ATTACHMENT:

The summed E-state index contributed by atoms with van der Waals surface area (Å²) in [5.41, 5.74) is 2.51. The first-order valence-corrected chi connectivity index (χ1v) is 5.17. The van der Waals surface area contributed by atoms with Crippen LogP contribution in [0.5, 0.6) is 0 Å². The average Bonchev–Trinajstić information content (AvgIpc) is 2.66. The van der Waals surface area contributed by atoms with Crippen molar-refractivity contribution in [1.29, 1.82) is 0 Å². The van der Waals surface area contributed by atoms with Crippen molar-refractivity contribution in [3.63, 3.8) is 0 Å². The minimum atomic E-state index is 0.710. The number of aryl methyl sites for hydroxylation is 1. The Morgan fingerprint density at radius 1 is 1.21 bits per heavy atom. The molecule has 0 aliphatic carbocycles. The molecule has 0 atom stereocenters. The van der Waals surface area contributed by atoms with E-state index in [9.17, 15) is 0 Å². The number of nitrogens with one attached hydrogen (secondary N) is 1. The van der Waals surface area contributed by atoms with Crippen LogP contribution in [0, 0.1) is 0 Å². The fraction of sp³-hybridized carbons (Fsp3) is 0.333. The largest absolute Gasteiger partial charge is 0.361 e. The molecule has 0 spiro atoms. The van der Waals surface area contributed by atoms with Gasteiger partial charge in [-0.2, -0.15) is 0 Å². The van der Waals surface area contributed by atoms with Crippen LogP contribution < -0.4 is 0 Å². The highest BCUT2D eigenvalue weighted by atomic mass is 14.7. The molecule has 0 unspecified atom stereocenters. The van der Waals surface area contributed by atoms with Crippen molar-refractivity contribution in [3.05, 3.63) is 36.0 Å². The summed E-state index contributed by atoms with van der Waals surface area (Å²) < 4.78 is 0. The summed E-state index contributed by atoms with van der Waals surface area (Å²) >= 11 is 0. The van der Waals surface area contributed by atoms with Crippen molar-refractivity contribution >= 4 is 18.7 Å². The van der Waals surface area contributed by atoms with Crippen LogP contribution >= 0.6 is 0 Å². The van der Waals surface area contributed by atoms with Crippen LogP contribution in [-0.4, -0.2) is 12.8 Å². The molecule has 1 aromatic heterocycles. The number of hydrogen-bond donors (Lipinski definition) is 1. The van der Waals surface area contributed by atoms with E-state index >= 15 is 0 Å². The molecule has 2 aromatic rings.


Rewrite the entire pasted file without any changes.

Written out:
The summed E-state index contributed by atoms with van der Waals surface area (Å²) in [5.41, 5.74) is 2.51. The first-order valence-corrected chi connectivity index (χ1v) is 5.17. The van der Waals surface area contributed by atoms with Crippen LogP contribution in [0.5, 0.6) is 0 Å². The average Bonchev–Trinajstić information content (AvgIpc) is 2.66. The van der Waals surface area contributed by atoms with Crippen molar-refractivity contribution in [1.29, 1.82) is 0 Å². The van der Waals surface area contributed by atoms with Crippen molar-refractivity contribution in [3.63, 3.8) is 0 Å². The minimum atomic E-state index is 0.710. The number of aryl methyl sites for hydroxylation is 1. The Morgan fingerprint density at radius 1 is 1.21 bits per heavy atom. The molecule has 0 aliphatic carbocycles. The molecule has 0 atom stereocenters. The van der Waals surface area contributed by atoms with E-state index in [9.17, 15) is 0 Å². The number of nitrogens with one attached hydrogen (secondary N) is 1. The van der Waals surface area contributed by atoms with Crippen LogP contribution in [0, 0.1) is 0 Å². The fraction of sp³-hybridized carbons (Fsp3) is 0.333. The largest absolute Gasteiger partial charge is 0.361 e. The molecule has 0 spiro atoms. The van der Waals surface area contributed by atoms with Gasteiger partial charge in [-0.2, -0.15) is 0 Å². The van der Waals surface area contributed by atoms with Crippen LogP contribution < -0.4 is 0 Å². The highest BCUT2D eigenvalue weighted by atomic mass is 14.7. The molecule has 0 unspecified atom stereocenters. The van der Waals surface area contributed by atoms with Crippen molar-refractivity contribution in [3.05, 3.63) is 36.0 Å². The summed E-state index contributed by atoms with van der Waals surface area (Å²) < 4.78 is 0. The summed E-state index contributed by atoms with van der Waals surface area (Å²) >= 11 is 0. The van der Waals surface area contributed by atoms with Crippen molar-refractivity contribution >= 4 is 18.7 Å². The van der Waals surface area contributed by atoms with Crippen LogP contribution >= 0.6 is 0 Å². The van der Waals surface area contributed by atoms with Crippen LogP contribution in [-0.4, -0.2) is 12.8 Å². The molecule has 1 aromatic heterocycles. The number of hydrogen-bond donors (Lipinski definition) is 1. The van der Waals surface area contributed by atoms with E-state index >= 15 is 0 Å². The molecule has 2 aromatic rings.